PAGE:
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BART workers required to get Covid-19 shots

San Francisco

BART workers required to get Covid-19 shots

San Francisco, California – BART’s board of directors voted 8-1 on Thursday to mandate all BART employees to get the Covid-19 vaccination starting Dec. 13.

Bob Powers, BART’s General Manager, and his team will work out policy details with labor unions, as well as requirements for consultants and contractors that work on BART property.

Board Vice President Rebecca Saltzman, who introduced the measure, said the agency has been working hard to get employees vaccinated. They pushed to have transit operators vaccinated earlier in the year, before the general public had broad access to vaccines. They’ve also offered employee incentives and made vaccination clinics available at BART facility sites.

Despite those efforts, Saltzman said the agency is far from 100 percent vaccinated:

“We’re still putting employees and riders at risk, especially children who are not yet eligible to be vaccinated and those whose immune systems are compromised.”

Agency staff said Thursday that of more than 4,000 BART employees, 833 remain unvaccinated.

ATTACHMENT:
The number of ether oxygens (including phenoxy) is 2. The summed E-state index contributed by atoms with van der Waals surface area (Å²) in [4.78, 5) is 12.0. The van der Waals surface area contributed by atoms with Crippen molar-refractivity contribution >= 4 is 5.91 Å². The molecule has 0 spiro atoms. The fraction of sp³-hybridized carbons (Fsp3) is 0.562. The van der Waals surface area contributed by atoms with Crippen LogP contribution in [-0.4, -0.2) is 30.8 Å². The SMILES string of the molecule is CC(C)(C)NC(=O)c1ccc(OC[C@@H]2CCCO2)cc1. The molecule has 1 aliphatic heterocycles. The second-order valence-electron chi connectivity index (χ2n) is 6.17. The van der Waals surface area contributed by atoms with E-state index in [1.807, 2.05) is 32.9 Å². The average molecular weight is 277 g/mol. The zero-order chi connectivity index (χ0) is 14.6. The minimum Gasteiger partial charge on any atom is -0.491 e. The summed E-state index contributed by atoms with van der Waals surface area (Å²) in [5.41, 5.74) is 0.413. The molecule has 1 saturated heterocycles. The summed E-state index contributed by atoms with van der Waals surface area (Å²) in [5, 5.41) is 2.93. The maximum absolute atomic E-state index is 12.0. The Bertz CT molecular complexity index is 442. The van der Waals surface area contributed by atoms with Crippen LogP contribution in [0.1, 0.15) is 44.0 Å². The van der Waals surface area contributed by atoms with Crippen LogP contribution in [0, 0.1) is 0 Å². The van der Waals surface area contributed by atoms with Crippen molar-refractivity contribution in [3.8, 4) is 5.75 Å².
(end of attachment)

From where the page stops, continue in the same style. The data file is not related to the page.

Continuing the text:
Director Li addressed concerns over potential terminations, saying:

“By adopting this policy today, nobody is getting fired tomorrow. No one is being forced to get the vaccine, but this policy states that being vaccinated is a condition of employment.”

Board President Mark Foley said he personally understands the vaccine hesitancy some employees are struggling with. He said that he himself became an “anti-vaxxer” for more than a decade when his then 1-year-old daughter was diagnosed with autism, adding:

“I had doubts. I had concerns, but I also allowed myself to be guided by experts, and I was not the expert. Google was not the expert. Fake news was not the expert.”

Foley and his daughter are now both fully vaccinated against the Covid-19 virus and he said his booster shot is scheduled for next week.

Director Debora Allen, who said she is fully vaccinated, explained that she cast the one dissenting vote because the policy does not include a component that allows employees to be regularly tested in lieu of vaccination, adding:

“I believe, BART, as an employer, should not be imposing the vaccine on people with a threat of losing their job.”

A number of BART employees called in during the meeting to express concerns, many feeling forced to take the vaccine. However, the final policy is a work in progress.

Foley said that policy allows for labor unions to negotiate how the policy can be implemented and how unvaccinated employees will be addressed.

He said:

“It puts the power in the labor leaders’ hands and the general manager to craft a document that helps move us forward.”

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